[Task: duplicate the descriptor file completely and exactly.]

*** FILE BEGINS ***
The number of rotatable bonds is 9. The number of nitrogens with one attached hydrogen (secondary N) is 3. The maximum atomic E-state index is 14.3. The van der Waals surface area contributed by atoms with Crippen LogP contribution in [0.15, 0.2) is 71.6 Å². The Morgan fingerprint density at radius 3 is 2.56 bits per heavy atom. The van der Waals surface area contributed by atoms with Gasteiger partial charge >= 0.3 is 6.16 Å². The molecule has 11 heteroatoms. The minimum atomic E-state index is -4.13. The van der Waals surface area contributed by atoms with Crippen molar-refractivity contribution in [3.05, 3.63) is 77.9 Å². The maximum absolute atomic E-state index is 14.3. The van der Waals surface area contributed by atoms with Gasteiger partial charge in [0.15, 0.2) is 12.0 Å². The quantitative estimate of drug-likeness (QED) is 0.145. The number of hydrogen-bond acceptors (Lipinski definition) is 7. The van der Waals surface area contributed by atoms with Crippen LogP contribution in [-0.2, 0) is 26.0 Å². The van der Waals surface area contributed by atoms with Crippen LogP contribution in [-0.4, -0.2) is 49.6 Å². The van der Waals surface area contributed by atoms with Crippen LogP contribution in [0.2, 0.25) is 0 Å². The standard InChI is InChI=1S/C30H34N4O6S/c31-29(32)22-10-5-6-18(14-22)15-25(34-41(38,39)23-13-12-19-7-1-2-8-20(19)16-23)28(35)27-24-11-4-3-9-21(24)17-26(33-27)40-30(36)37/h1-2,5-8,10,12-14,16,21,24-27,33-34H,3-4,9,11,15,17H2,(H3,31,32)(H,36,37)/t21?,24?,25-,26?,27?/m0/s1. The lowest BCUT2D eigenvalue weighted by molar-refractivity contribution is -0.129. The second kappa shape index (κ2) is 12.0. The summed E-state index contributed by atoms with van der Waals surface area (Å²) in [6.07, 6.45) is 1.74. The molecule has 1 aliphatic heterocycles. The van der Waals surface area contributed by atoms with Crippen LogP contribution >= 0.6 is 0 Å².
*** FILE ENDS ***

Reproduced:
The number of rotatable bonds is 9. The number of nitrogens with one attached hydrogen (secondary N) is 3. The maximum atomic E-state index is 14.3. The van der Waals surface area contributed by atoms with Crippen LogP contribution in [0.15, 0.2) is 71.6 Å². The Morgan fingerprint density at radius 3 is 2.56 bits per heavy atom. The van der Waals surface area contributed by atoms with Gasteiger partial charge >= 0.3 is 6.16 Å². The molecule has 11 heteroatoms. The minimum atomic E-state index is -4.13. The van der Waals surface area contributed by atoms with Crippen molar-refractivity contribution in [3.05, 3.63) is 77.9 Å². The maximum absolute atomic E-state index is 14.3. The van der Waals surface area contributed by atoms with Gasteiger partial charge in [0.15, 0.2) is 12.0 Å². The quantitative estimate of drug-likeness (QED) is 0.145. The number of hydrogen-bond acceptors (Lipinski definition) is 7. The van der Waals surface area contributed by atoms with Crippen LogP contribution in [-0.2, 0) is 26.0 Å². The van der Waals surface area contributed by atoms with Crippen LogP contribution in [-0.4, -0.2) is 49.6 Å². The van der Waals surface area contributed by atoms with Crippen LogP contribution in [0.2, 0.25) is 0 Å². The standard InChI is InChI=1S/C30H34N4O6S/c31-29(32)22-10-5-6-18(14-22)15-25(34-41(38,39)23-13-12-19-7-1-2-8-20(19)16-23)28(35)27-24-11-4-3-9-21(24)17-26(33-27)40-30(36)37/h1-2,5-8,10,12-14,16,21,24-27,33-34H,3-4,9,11,15,17H2,(H3,31,32)(H,36,37)/t21?,24?,25-,26?,27?/m0/s1. The lowest BCUT2D eigenvalue weighted by molar-refractivity contribution is -0.129. The second kappa shape index (κ2) is 12.0. The summed E-state index contributed by atoms with van der Waals surface area (Å²) in [6.07, 6.45) is 1.74. The molecule has 1 aliphatic heterocycles. The van der Waals surface area contributed by atoms with Crippen LogP contribution >= 0.6 is 0 Å².